Critique | Michelle Malone, ‘O, to have a little house’

The LAB Gallery; 9 September – 5 November 2022

Michelle Malone, ‘O, to have a little house’, installation view, The LAB Gallery, October 2022; photography by Louis Haugh courtesy of the artist and The LAB Gallery. Michelle Malone, ‘O, to have a little house’, installation view, The LAB Gallery, October 2022; photography by Louis Haugh courtesy of the artist and The LAB Gallery.

O, to have a little house!

To own the hearth and stool and all!

The heaped up sods upon the fire,

The pile of turf against the wall!

– Padraic Colum, An Old Woman of the Roads  

Location is everything for Michelle Malone’s first solo exhibition. Her multidisciplinary practice draws on her own personal experiences and those of her extended family, growing up in social housing in Dublin’s inner-city. The LAB is tucked away behind Talbot Street in the historic heart of the city, its modern custom-built gallery space a sharp contrast to the old Georgian Quarter where the tenements once stood. Turning the corner, passers-by are ambushed by a large cut-out of a familiar statue. It is a representation on a grand scale of the Child of Prague – a religious icon traditionally put outside by Irish mothers for good luck and sunshine on wedding days. The colour and absurd size echo the appearance of a shop window display, but the sturdy plywood cut-out holds a poignant sense of human absence that subverts any advertising potential. 

Malone’s installation in the main gallery space is angled towards the enormous windows and is presented to the public in the form of two ‘rooms’. The ‘good room’ is complete with a familiar 1970s carpet with a pattern of brown swirly leaves; there is a staircase with the same carpet, while a large tapestry of a domestic interior hangs on the wall. The ‘garden room’ contains a matching tapestry and newly dug soil, suggesting the possibilities of a garden or vegetable plot. A pile of neatly folded tea towels sits on a cosy wooden chair. The optimum view from the street outside brings to mind a stage set for a Seán O’Casey play.

Upon entering the gallery, visitors walk around the installation as the ‘rooms’ have their back to the white walls, and seemingly force us to almost press against the windows or walk across the freshly laid carpet. This smell evokes strong memories of the excitement of moving house. A woman’s voice recites the poem An Old Woman of the Roads by Padraic Colum, evocative of family parties, where everyone prepared a ‘party piece’ to entertain relatives and friends.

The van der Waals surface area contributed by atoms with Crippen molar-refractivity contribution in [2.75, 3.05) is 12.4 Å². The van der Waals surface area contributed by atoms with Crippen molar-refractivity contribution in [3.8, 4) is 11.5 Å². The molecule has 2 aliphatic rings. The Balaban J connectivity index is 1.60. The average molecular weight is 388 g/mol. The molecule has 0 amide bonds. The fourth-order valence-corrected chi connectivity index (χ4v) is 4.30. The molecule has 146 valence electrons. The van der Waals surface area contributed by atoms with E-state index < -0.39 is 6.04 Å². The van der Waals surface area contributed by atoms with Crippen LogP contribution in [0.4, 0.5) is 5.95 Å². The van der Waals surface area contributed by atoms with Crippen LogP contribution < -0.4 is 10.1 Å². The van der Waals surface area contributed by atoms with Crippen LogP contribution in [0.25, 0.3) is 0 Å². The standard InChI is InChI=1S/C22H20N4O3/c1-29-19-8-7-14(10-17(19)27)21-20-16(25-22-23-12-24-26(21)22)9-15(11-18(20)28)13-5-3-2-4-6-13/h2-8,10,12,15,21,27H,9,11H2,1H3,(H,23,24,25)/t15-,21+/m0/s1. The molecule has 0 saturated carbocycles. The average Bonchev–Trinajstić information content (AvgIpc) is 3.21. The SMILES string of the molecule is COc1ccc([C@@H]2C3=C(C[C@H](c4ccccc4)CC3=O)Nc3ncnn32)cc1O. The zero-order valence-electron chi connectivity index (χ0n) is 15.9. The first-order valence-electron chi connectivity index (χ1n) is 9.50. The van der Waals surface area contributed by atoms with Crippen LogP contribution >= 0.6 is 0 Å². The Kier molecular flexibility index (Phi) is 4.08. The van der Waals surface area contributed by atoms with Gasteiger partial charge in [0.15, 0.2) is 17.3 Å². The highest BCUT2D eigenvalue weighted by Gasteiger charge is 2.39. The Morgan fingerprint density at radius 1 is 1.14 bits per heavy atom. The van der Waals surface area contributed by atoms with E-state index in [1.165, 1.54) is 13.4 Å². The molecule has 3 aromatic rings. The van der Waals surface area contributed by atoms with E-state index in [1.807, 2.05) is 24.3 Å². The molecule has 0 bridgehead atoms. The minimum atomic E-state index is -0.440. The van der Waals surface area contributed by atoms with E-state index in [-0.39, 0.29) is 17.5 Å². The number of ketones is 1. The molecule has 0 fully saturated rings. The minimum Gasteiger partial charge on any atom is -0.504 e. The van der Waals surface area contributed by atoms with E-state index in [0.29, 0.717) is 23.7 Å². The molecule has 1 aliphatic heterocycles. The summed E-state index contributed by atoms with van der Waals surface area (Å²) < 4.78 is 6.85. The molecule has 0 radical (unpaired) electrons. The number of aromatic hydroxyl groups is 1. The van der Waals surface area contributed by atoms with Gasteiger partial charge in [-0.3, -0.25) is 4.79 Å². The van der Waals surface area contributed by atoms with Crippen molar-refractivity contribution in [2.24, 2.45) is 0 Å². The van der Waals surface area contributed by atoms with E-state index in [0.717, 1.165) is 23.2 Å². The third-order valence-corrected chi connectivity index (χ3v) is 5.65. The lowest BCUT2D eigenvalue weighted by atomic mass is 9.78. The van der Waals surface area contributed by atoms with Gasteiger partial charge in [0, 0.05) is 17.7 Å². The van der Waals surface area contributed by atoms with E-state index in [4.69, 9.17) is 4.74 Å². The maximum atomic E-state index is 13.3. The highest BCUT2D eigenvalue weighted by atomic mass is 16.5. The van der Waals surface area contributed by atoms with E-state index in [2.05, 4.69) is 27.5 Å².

In a witty refusal of the white cube, the upstairs gallery space has floor-to-ceiling white net curtains. This traditionally gendered domestic space shows pride in a new home, through the carefully chosen furniture, the chair and the dresser with matching blue and white delftware. Visitors discover that the installation is in fact a personal interrogation of home. The artist’s grandmother moved from the tenements to the inner-city flats and eventually to her own home in Finglas. The artist found photographs in her grandmother’s archive of the interior of the new house. In a clever appropriation, Malone has reproduced these photographs as tapestries.

The focal point of the exhibition is the staircase. In the tenements, where large families often shared one room, the staircase was an important place to have private conversations. This habit of sitting on the stairs to chat is central to the action in Malone’s installation. A sense of community through suggested conversation is inherent in the staircase, emphasising the disenfranchised voice. Here, the women do all the talking. 

The back gallery space screens an RTÉ documentary about the move from Dublin’s tenements into the suburbs. A young woman with a buggy is pleased that her children sleep much better in the peaceful suburbs. According to the exhibition press release, Malone aims to “enter authentic working-class symbolism into the (artistic) canon” ( Indeed, we find plenty of symbolism here, from the materiality of the swirling carpets to the giant Child of Prague. By including personal narratives, Malone goes beyond stereotypes of the witty working-class Dubliner (courtesy of writers like Roddy Doyle) to bring an intimate and embodied understanding of the working-class experience to new audiences.

Beatrice O’Connell is a multidisciplinary artist based in Dublin.